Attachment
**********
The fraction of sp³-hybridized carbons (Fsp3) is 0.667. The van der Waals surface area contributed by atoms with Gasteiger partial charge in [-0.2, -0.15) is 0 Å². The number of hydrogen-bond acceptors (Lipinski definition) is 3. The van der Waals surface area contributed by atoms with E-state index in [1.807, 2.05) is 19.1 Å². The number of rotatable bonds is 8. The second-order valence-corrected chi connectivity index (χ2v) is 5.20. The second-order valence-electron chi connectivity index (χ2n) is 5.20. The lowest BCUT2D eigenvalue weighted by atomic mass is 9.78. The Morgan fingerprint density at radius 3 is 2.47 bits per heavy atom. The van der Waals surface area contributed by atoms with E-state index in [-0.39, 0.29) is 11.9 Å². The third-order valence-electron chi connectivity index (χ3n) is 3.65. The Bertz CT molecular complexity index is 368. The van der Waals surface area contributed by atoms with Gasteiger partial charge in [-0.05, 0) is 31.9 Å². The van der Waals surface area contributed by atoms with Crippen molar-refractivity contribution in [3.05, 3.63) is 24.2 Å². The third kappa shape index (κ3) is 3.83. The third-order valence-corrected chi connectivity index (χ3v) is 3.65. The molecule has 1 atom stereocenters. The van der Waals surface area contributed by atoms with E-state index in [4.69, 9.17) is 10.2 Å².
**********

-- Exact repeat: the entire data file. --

The fraction of sp³-hybridized carbons (Fsp3) is 0.667. The van der Waals surface area contributed by atoms with Gasteiger partial charge in [-0.2, -0.15) is 0 Å². The number of hydrogen-bond acceptors (Lipinski definition) is 3. The van der Waals surface area contributed by atoms with E-state index in [1.807, 2.05) is 19.1 Å². The number of rotatable bonds is 8. The second-order valence-corrected chi connectivity index (χ2v) is 5.20. The second-order valence-electron chi connectivity index (χ2n) is 5.20. The lowest BCUT2D eigenvalue weighted by atomic mass is 9.78. The Morgan fingerprint density at radius 3 is 2.47 bits per heavy atom. The van der Waals surface area contributed by atoms with E-state index in [-0.39, 0.29) is 11.9 Å². The third-order valence-electron chi connectivity index (χ3n) is 3.65. The Bertz CT molecular complexity index is 368. The van der Waals surface area contributed by atoms with Gasteiger partial charge in [-0.05, 0) is 31.9 Å². The van der Waals surface area contributed by atoms with Crippen molar-refractivity contribution in [3.05, 3.63) is 24.2 Å². The third kappa shape index (κ3) is 3.83. The third-order valence-corrected chi connectivity index (χ3v) is 3.65. The molecule has 1 atom stereocenters. The van der Waals surface area contributed by atoms with E-state index in [4.69, 9.17) is 10.2 Å².